Some people keep souvenirs; one home displayed 24 fist-sized eardrums taken from killed whales.
At the fire station one recent evening, members of a local dance group, the Kuugmiut Dancers of Wainwright, gracefully move their arms and stomp their feet as others chant and beat drums. They are preparing for a competition in Fairbanks. “We listen for the animals, and after we hunt the animals, we sing and dance,” one song goes, says the group’s founder, McRidge Nayakik.
There is support for development here.
“You have to think of your country, like that president said,” says the village mayor, Enoch Oktollik, struggling to recall the name of John F. Kennedy. Oktollik, who maintains boilers and does other handy work, says that more than half the people in Wainwright are unemployed. They might be able to find work supporting the oil companies.
Though people here talk about protecting their subsistence way of life, they still rely on planes and ships for some supplies. Those shipments are expensive. A new port would reduce those expenses, the mayor adds. Bob Shears, a local contractor, estimates that building a road costs $1 million a mile and buying gasoline, even with subsidies, costs about $7 a gallon.
The Olgoonik Corp., the village company that runs the hotel and store, has printed a slick brochure with a vision for a port and encampments for oil workers.
“They smell money,” says resident Frank Bester Jr.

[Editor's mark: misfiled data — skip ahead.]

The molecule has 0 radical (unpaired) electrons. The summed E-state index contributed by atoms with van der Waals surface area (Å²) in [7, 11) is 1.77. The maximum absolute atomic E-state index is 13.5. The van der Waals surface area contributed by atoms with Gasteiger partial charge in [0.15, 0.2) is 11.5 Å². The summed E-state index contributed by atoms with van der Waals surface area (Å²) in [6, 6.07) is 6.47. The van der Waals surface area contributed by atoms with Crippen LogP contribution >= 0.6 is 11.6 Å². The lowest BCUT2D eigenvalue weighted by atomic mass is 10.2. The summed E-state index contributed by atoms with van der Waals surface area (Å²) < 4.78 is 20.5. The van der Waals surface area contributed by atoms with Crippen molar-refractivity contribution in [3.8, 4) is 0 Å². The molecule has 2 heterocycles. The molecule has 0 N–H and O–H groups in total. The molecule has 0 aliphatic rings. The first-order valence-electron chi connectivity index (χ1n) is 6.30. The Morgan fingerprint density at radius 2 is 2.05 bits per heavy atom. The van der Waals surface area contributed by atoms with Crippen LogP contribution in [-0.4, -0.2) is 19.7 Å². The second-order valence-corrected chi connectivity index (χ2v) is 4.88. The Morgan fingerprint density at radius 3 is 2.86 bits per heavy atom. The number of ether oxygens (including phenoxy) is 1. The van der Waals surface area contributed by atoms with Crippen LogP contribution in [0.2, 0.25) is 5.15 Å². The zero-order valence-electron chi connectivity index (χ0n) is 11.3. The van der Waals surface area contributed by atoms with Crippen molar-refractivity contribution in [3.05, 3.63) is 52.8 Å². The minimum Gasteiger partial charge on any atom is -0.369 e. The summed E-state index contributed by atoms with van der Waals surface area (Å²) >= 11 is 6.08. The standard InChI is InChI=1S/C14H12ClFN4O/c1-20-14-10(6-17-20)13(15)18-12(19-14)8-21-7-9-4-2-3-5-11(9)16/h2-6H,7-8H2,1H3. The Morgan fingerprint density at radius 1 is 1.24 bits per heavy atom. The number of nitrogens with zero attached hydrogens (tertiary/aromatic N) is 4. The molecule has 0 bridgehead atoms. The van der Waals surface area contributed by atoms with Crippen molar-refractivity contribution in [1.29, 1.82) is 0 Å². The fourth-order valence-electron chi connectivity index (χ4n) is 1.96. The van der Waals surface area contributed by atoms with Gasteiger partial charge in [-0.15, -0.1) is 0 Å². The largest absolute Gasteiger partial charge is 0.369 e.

But there is uncertainty among the Alaska Natives along the coast, especially further south in Point Hope but even in Wainwright.
Oktollik asks, “Are we willing to risk our subsistence way of life?” He says, “We don’t have gardens to grow vegetables, or potatoes or tomatoes.”
Bester says that he’s “both for and against” oil development.
The Chukchi and the tundra are Wainwright’s lifelines. Recently, after a Shell helicopter shuttling scientists to points along the coast landed, Oktollik rushed up to the pilots to make sure they weren’t frightening caribou spotted to the north.
Time after time, people mention the spill in the Gulf of Mexico.
“I’m afraid being so rural here, they may not have the proper equipment to take care of it,” says Ralph Aveoganna, who works at a local gasoline station. He also fears oil development might change the migration patterns of the bowhead whale.
Yet change is probably coming to Wainwright in any case. Climate change is altering the ice melt and could change migration patterns. It could also turn the Arctic into a shipping channel; last year the first commercial cargo trip was made, carrying iron ore from Norway to China.
One night recently, with the summer sun still shining across the water and bouncing off the pale pastel colors of the homes here, Muriel Panik, a 34-year-old single mother who has attended the tribal college in Barrow, sat on her four-by-four vehicle. She said that oil development would be good for jobs and that she wants her own daughter to do something different. She doesn’t want big changes in Wainwright, but she recognizes they could come about anyway as video games transfix the village’s young people and climate change threatens its fast-eroding shoreline.
“The older generation says this is the last frontier,” she says. “I say this is the next frontier.”